Hello Neighbour launches in Summer 2017, but you can sign up for the alpha today at the Hello Neighbor website. I haven’t played any video games in a long time, but this looks interesting and I sure as hell have signed up.
(via Laughing Squid)
After a conversation with Wayne, I am now playing Shadowrun: Dragonfall after nearly a year of owning it on Steam but never playing it. I bought the original Shadowrun Returns on Steam nearly three years ago now, and I loved the hell out of it. It was a cool blend of gritty futurism, sci-fi and fantasy that instantly drew me in, and I finished it quickly.
I’ve written before how I don’t really play games anymore, but Dragonfall has drawn me in for a couple of reasons. When I view any text, I have a descending order of the things that are important to me: Narrative ➡ Characters ➡ Action. Dragonfall excels at the first two more than the original did1, while still maintaining the tight, fun turn-based RPG combat system, but another thing it also does well is little details in the environment.
In the original Returns2 your in between missions haunt was a bar that doubled as a Shadowrunner base. It was fun and interesting, but at the end of the day, that’s all there was to it. There was no exploring or anything that made the world outside the bar, aside from the missions, seem real.
Meanwhile, in Dragonfall you can move around outside your main base, a renovated shop into a small part of Berlin, now known as the Flux State. And this is what I love mostly about Dragonfall as opposed to the original, this little corner of Berlin makes the game feel much more alive and real that Returns did. In between missions you can talk to the people in your team, and regular people on the street. Slowly you learn more about these people and their background, their desires and their goals.
Or, you can go to the coffee shop and order coffee.
It has no purpose. You lose 5 Nuyen (The currency) for buying some Soykaf, and then that’s it. There is no stat advantage on the next missions, you don’t get a caffeine hit or anything useful, you can just buy coffee.
On the bottom left corner of the map, you can tip a dancer who is always there. There is no reason to tip this dancer, but I do every damn time I’m in Berlin. Just because.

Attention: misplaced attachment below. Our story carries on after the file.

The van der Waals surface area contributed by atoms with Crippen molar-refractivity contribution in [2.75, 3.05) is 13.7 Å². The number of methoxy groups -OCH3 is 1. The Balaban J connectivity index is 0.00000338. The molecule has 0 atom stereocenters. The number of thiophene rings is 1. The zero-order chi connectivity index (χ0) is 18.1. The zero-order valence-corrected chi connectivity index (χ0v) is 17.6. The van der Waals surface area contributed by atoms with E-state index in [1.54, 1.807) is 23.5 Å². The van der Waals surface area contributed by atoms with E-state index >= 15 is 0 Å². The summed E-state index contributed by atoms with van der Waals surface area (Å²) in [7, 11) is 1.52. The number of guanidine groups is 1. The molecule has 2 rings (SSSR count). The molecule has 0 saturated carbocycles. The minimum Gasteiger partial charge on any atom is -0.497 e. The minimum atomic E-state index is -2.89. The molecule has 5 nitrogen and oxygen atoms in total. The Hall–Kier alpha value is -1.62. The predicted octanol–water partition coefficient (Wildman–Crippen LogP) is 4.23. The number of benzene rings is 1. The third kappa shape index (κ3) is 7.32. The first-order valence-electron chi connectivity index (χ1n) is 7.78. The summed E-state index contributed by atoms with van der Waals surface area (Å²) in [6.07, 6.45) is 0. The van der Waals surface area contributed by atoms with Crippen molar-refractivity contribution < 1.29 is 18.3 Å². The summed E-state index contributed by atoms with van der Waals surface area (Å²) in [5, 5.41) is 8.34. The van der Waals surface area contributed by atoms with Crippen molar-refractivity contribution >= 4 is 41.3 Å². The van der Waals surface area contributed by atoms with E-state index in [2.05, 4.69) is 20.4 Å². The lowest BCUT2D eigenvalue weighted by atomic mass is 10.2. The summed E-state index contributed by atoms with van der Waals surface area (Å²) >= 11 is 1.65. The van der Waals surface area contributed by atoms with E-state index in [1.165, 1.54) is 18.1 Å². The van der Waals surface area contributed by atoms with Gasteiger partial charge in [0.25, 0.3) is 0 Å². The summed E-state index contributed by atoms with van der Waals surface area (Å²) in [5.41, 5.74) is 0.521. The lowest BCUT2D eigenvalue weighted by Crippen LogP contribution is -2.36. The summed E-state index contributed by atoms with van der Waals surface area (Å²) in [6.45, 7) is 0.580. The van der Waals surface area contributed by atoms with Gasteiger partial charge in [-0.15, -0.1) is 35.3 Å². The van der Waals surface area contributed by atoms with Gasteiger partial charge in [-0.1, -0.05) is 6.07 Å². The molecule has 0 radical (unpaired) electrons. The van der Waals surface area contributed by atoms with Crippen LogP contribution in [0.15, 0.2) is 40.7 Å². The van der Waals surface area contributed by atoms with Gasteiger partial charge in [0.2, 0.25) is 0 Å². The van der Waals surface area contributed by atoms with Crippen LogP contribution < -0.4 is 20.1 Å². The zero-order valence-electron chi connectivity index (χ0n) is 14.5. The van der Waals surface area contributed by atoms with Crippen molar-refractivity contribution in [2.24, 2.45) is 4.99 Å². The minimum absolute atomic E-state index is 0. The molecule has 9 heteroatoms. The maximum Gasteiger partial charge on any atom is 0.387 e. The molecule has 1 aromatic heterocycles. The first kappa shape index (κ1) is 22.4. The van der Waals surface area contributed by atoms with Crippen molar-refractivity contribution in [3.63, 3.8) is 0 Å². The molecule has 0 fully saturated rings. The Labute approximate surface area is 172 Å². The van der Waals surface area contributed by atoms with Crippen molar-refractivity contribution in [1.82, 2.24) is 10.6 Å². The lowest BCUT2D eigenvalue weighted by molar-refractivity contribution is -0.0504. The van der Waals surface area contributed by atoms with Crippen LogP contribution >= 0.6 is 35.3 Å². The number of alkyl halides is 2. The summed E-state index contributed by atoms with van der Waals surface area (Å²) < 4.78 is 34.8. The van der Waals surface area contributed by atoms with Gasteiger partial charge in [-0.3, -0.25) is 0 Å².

And you get a dog. Why do you get a dog? Because dog. If you talk to this dog it will follow it around. For the post part, it is simply following you around because dog.
Of course, useless additions? You could argue that. But also in maps, on missions there are useless little rooms, like this one:
This mission takes place in an orphanage, but of course being Shadowrun this is not a nice place, however soothing the music may be. There is a bathroom, and there is nothing in this bathroom, except it builds the world. The area is not to fight in. It is simply an area to add to the overall detail of the game.
And I love it for it.
At the time of writing, I’m a couple of hours into the only game I’ve ever seen that involves saving the world with potatoes, Spaceplan.
You wake up in a broken spaceship, spinning around an unknown planet with a broken AI computer as your only help. After running all the diagnostics finds that your only method of survival… potatoes. Not just eating, but for energy generation to build more things and eventually, using accurate physics, save the world1.
Yes, it’s initially a clicker game, before you have a sustainable potato based infrastructure. But after a couple of minutes/clicks you manage to set up an infrastructure of potatoes that can constantly generate power while you do other stuff, like sort through 600 tabs or watch some episodes of the brilliant 91 days.
The game is also filled to the brim with nice little touches, like how your potato solar panels2 lose energy when your little ship is not in direct sight of the sun and, according to Kill Screen, the physics used in the planets and gravity thingy is correct to real-life physics models. This is the kind of game I’ve been searching for since I fell out of gaming a few years ago, you can just leave it running in your browser and check up on it every few hours or so to improve what you’re doing.
Play Spaceplan here in your browser right now, but at time of writing there’s no available mobile version 🙁